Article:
With respect to the factual circumstances of the case, the referring court briefly explained that the word ‘glen’ is a Gaelic word meaning ‘a narrow valley’ and that 31 out of 116 distilleries producing ‘Scotch Whisky’ — thus whisky of Scottish origin — are named after the glen in which they are located. The referring further court observed that there are also whiskies produced outside of Scotland which have ‘glen’ as part of their name.
With regard to the first question, the Advocate General stated that ‘an indirect use’ of a GI, prohibited by Article 16(a) requires that the disputed designation is identical or phonetically and or/ visually similar to the indication in question. He considered it not sufficient that the disputed designation is liable to evoke in the relevant public some kind of association with the registered geographical indication or the related geographical area.
In contrast, with respect to the second question, he firstly proposed that an ‘evocation’ of a GI pursuant to Article 16(b) does not require that there necessarily be a phonetic and visual similarity between the disputed designation and the indication in question. However, in the absence of such similarity, account shall be taken of the potential ‘conceptual proximity’ existing between the indication in question and the disputed designation, in so far as that proximity is of such a nature as to lead the consumer to have in mind, as reference image, the product whose indication is protected.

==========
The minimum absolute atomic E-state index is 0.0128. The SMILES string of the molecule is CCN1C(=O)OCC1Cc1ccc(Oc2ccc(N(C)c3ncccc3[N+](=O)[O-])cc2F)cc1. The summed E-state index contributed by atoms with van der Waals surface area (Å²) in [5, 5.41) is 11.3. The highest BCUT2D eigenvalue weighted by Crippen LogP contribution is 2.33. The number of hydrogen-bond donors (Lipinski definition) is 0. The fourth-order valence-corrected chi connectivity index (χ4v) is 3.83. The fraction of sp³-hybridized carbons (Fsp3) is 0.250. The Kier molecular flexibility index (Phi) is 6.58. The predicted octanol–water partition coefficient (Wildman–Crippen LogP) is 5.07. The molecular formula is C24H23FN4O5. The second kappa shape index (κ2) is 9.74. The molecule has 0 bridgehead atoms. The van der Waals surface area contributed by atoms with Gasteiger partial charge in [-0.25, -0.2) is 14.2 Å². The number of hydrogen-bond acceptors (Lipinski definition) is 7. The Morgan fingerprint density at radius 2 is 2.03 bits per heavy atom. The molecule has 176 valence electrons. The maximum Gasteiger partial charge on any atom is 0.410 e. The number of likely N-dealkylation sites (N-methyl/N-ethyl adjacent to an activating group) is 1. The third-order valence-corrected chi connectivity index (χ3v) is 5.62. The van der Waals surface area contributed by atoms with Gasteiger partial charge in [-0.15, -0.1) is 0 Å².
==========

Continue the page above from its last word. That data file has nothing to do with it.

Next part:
Secondly, the Advocate General stated that for the purposes of establishing the existence of such an evocation, it is not necessary to take account of additional information found alongside the contested designation, as for example in the description, presentation or the labelling of the product. He considered it settled case-law that it is irrelevant, under Article 16(b), that the disputed designation corresponds to the name of the undertaking and/or the place where the product is manufactured (river ‘Buchenbach’ or ‘Berglen’). The Advocate General pointed out that the CJEU has also stated that the fact that the disputed designation refers to a place of manufacture that is known to consumers in the Member State where the product is manufactured is not relevant for the application of Article 16(b), since that provision protects GIs against any evocation throughout the territory of the European Union and, in the light of the need to guarantee effective and uniform protection of those GIs in that territory, it covers all European consumers.
Consequently, the Advocate General proposed to answer the third question that in order to establish the existence of a “false or misleading indication” prohibited by Article 16( c ), it is not necessary to take account of additional information found alongside the sign.
Finally, the Advocate General pointed out that the question, if the image of ‘Scotch Whisky’ is triggered in the European consumer’s mind when he is confronted with a whisky product bearing the designation ‘Glen’, is solely for the Regional Court of Hamburg to decide.
In conclusion, it is positive for the protection of registered GIs that the Advocate General has interpreted widely the requirements for the assessment of an ‘evocation’ according to Article 16(b) and it remains to be seen how the CJEU decides on this matter.
Case Ref: C-44/17